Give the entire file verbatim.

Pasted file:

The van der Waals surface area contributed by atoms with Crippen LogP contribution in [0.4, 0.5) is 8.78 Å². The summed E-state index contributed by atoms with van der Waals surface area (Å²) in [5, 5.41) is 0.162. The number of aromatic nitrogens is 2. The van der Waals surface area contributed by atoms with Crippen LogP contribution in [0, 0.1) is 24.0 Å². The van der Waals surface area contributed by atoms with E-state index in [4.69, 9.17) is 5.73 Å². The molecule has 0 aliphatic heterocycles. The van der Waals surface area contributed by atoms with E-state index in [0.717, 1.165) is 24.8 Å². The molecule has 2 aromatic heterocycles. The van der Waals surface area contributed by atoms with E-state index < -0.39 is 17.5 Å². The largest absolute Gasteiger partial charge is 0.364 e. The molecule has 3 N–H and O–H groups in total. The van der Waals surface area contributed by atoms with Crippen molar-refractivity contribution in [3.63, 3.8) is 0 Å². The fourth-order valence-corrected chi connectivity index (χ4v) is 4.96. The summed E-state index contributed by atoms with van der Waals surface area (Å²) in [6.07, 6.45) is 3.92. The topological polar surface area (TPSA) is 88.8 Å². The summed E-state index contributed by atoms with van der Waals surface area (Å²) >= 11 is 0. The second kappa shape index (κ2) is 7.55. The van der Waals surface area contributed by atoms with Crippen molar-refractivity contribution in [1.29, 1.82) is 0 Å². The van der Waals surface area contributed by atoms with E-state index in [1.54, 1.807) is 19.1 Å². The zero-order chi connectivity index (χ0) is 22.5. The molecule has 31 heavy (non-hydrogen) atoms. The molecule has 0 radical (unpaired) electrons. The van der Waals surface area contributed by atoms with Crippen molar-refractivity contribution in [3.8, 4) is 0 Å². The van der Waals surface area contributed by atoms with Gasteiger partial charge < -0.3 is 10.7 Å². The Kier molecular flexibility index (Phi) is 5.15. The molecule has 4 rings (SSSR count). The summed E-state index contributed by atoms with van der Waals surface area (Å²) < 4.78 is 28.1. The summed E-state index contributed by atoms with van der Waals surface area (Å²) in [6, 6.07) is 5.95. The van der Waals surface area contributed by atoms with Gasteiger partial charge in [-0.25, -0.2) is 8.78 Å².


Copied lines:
The van der Waals surface area contributed by atoms with Crippen LogP contribution in [0.4, 0.5) is 8.78 Å². The summed E-state index contributed by atoms with van der Waals surface area (Å²) in [5, 5.41) is 0.162. The number of aromatic nitrogens is 2. The van der Waals surface area contributed by atoms with Crippen LogP contribution in [0, 0.1) is 24.0 Å². The van der Waals surface area contributed by atoms with E-state index in [4.69, 9.17) is 5.73 Å². The molecule has 0 aliphatic heterocycles. The van der Waals surface area contributed by atoms with E-state index in [0.717, 1.165) is 24.8 Å². The molecule has 2 aromatic heterocycles. The van der Waals surface area contributed by atoms with E-state index < -0.39 is 17.5 Å². The largest absolute Gasteiger partial charge is 0.364 e. The molecule has 3 N–H and O–H groups in total. The van der Waals surface area contributed by atoms with Crippen molar-refractivity contribution in [3.63, 3.8) is 0 Å². The fourth-order valence-corrected chi connectivity index (χ4v) is 4.96. The summed E-state index contributed by atoms with van der Waals surface area (Å²) in [6.07, 6.45) is 3.92. The topological polar surface area (TPSA) is 88.8 Å². The summed E-state index contributed by atoms with van der Waals surface area (Å²) >= 11 is 0. The second kappa shape index (κ2) is 7.55. The van der Waals surface area contributed by atoms with Crippen molar-refractivity contribution in [1.29, 1.82) is 0 Å². The van der Waals surface area contributed by atoms with E-state index in [1.54, 1.807) is 19.1 Å². The zero-order chi connectivity index (χ0) is 22.5. The molecule has 31 heavy (non-hydrogen) atoms. The molecule has 0 radical (unpaired) electrons. The van der Waals surface area contributed by atoms with Crippen molar-refractivity contribution in [3.8, 4) is 0 Å². The van der Waals surface area contributed by atoms with Gasteiger partial charge < -0.3 is 10.7 Å². The Kier molecular flexibility index (Phi) is 5.15. The molecule has 4 rings (SSSR count). The summed E-state index contributed by atoms with van der Waals surface area (Å²) < 4.78 is 28.1. The summed E-state index contributed by atoms with van der Waals surface area (Å²) in [6, 6.07) is 5.95. The van der Waals surface area contributed by atoms with Gasteiger partial charge in [-0.25, -0.2) is 8.78 Å².